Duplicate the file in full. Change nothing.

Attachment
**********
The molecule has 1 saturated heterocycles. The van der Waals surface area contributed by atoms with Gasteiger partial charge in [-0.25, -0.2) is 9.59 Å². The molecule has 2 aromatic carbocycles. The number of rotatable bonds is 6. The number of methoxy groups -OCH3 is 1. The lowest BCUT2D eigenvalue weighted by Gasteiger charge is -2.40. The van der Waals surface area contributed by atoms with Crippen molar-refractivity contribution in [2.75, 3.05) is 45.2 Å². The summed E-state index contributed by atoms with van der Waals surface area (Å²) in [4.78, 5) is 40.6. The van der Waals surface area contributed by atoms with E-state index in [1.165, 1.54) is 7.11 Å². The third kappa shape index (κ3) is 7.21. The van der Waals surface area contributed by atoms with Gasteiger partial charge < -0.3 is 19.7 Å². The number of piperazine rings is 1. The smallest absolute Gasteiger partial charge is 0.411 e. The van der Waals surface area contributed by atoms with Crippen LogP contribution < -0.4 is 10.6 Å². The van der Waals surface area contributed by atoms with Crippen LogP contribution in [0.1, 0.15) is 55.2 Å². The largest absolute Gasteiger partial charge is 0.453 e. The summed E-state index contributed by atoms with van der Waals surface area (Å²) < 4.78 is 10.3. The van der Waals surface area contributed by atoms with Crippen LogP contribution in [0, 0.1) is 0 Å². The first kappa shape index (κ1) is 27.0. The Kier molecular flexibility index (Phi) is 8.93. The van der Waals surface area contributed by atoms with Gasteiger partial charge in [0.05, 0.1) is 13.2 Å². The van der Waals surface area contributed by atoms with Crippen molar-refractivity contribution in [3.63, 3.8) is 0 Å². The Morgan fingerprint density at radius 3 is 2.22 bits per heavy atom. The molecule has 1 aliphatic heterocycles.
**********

The molecule has 1 saturated heterocycles. The van der Waals surface area contributed by atoms with Gasteiger partial charge in [-0.25, -0.2) is 9.59 Å². The molecule has 2 aromatic carbocycles. The number of rotatable bonds is 6. The number of methoxy groups -OCH3 is 1. The lowest BCUT2D eigenvalue weighted by Gasteiger charge is -2.40. The van der Waals surface area contributed by atoms with Crippen molar-refractivity contribution in [2.75, 3.05) is 45.2 Å². The summed E-state index contributed by atoms with van der Waals surface area (Å²) in [4.78, 5) is 40.6. The van der Waals surface area contributed by atoms with E-state index in [1.165, 1.54) is 7.11 Å². The third kappa shape index (κ3) is 7.21. The van der Waals surface area contributed by atoms with Gasteiger partial charge < -0.3 is 19.7 Å². The number of piperazine rings is 1. The smallest absolute Gasteiger partial charge is 0.411 e. The van der Waals surface area contributed by atoms with Crippen LogP contribution < -0.4 is 10.6 Å². The van der Waals surface area contributed by atoms with Crippen LogP contribution in [0.1, 0.15) is 55.2 Å². The largest absolute Gasteiger partial charge is 0.453 e. The summed E-state index contributed by atoms with van der Waals surface area (Å²) < 4.78 is 10.3. The van der Waals surface area contributed by atoms with Crippen LogP contribution in [0, 0.1) is 0 Å². The first kappa shape index (κ1) is 27.0. The Kier molecular flexibility index (Phi) is 8.93. The van der Waals surface area contributed by atoms with Gasteiger partial charge in [0.05, 0.1) is 13.2 Å². The van der Waals surface area contributed by atoms with Crippen molar-refractivity contribution in [3.63, 3.8) is 0 Å². The Morgan fingerprint density at radius 3 is 2.22 bits per heavy atom. The molecule has 1 aliphatic heterocycles.